In the Netherlands about 384,000 people are unemployed. Losing your job can have many reasons and unfortunately many people have lost their jobs due to the corona crisis. Being unemployed means that you belong to the labor force, but you are not currently working. Losing your job and becoming unemployed has major consequences, both practically in your daily life and emotionally.
When you lose your job, you also lose your income. You are usually entitled to benefits, but that depends on your situation. As soon as you apply for benefits, in the Netherlands you will have to deal with the UWV. UWV stands for Employee Insurance Agency. They take care of the implementation of employee insurance such as the WW, WIA, WAO, WAZ, Wazo and the Sickness Benefits Act. It is also possible that you end up in a reintegration process via the UWV or that you are entitled to training. If you are not entitled to a benefit through the UWV (any longer), you will have to go to the municipality for social assistance benefits.
Working is so much more than making money! It provides structure and purpose to your life. In addition, working can make you feel appreciated and this in turn affects your self-confidence. If you do not work, you may feel that you no longer participate in or contribute to society. You can also miss the structure of having something to do every day and experience stress over a loss of income.
Mourning your job
Losing your job evokes so many different emotions; disappointment, frustration, sadness and anger for example. The following five stages of loss can help you better understand your feelings:
When you know you’re going to be fired, but you may not want to face it in the first phase.
“This can’t be true, can it?”
You may be angry with your boss, your colleagues or the situation in general. When you lose your job due to things out of your control (such as corona), you may experience feelings of anger because of the situation and because you are the victim.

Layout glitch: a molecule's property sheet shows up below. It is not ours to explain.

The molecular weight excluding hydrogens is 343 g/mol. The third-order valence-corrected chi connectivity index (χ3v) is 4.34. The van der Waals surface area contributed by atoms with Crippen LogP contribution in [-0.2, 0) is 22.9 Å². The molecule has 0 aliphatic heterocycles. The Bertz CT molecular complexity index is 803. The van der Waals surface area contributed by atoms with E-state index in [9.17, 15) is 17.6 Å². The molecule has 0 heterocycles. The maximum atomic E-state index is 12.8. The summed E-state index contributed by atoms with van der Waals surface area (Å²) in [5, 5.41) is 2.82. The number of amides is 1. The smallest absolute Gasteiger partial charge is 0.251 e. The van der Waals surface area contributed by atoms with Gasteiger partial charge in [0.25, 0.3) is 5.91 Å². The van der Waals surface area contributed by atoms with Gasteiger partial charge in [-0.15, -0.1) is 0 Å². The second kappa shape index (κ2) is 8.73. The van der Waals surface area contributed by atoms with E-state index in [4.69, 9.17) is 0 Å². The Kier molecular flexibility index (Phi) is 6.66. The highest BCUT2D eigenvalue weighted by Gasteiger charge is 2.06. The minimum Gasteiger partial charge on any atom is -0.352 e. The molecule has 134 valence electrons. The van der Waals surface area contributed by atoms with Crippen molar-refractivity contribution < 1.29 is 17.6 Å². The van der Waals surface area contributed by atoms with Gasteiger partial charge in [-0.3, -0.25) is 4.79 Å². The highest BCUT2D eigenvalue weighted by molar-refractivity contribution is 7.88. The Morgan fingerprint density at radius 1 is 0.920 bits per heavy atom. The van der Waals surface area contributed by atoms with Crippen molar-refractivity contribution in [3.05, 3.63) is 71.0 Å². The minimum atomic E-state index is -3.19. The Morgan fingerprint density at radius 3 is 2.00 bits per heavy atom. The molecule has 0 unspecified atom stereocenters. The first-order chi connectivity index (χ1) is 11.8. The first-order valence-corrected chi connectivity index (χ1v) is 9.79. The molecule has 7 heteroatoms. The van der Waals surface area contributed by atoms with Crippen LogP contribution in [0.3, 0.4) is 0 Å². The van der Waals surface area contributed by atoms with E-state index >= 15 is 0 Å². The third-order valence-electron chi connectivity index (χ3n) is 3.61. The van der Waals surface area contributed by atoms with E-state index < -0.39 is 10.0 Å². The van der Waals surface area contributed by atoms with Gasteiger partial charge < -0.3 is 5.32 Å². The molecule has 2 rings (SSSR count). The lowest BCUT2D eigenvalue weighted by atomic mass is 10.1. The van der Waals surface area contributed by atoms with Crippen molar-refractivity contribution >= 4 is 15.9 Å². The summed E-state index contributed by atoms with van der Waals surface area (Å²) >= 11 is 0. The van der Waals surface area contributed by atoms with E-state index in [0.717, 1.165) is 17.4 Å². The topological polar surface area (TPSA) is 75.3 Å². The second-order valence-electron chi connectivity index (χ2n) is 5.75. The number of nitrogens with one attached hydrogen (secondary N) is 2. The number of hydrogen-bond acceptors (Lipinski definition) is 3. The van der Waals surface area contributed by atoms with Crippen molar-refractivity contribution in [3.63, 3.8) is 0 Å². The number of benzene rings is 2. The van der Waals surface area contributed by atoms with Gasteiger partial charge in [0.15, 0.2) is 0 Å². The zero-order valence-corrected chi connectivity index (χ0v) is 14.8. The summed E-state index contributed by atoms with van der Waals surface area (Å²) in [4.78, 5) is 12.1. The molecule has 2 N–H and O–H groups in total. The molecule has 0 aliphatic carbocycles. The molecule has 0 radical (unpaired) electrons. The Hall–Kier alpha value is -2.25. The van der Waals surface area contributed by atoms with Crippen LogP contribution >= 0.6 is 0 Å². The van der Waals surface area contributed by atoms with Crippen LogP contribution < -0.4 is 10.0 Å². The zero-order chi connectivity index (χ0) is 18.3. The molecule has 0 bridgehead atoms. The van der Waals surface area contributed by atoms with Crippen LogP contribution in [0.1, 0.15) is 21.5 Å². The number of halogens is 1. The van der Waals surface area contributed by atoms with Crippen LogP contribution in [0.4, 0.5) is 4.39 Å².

“Why is this happening to me ?!”
You want to look for ways to stop the loss of your job; for example by going to the trade union or court.
“I’m going to do everything I can to keep my job!”
At some point you become aware of the fact that you have really lost your job. In this phase feelings of depression and stress can develop.
“How will I ever get a new job?”
In this phase you have accepted that you have lost your job and you regain the space to focus on new possibilities. Those new possibilities will give you new energy, go for it!
Tips for coping with job loss
- Realize you’re grieving. A job is not just about making money, there is much more to it. You make social contacts through your work and it brings structure to your life. The emotions that come with losing a job are totally normal: you lose quite a big part of your life. It is good to realize this and to not push these feelings away.
- Share your feelings with people close to you, such as family or close friends. It is wonderful if your environment understands you and takes your feelings into account. If some people don’t offer you the support you expected from them, don’t get stuck in that, but seek support from others.
- You are not the only one who is experiencing this. You may know others who are or have had the same experience. Talk about it with each other, sharing experiencees can help you.
- Are you going to apply for other jobs? Try and prepare yourself for those and read up on tips that could help you.
If you experience a lot of negative feelings due to the loss of your job, you can seek professional help. A psychologist can help you reflect on the negative emotions that can arise because you have become unemployed. You can also work with your psychologist on your self-image and gain new insight into your strengths. Click here for more information about online help via NiceDay.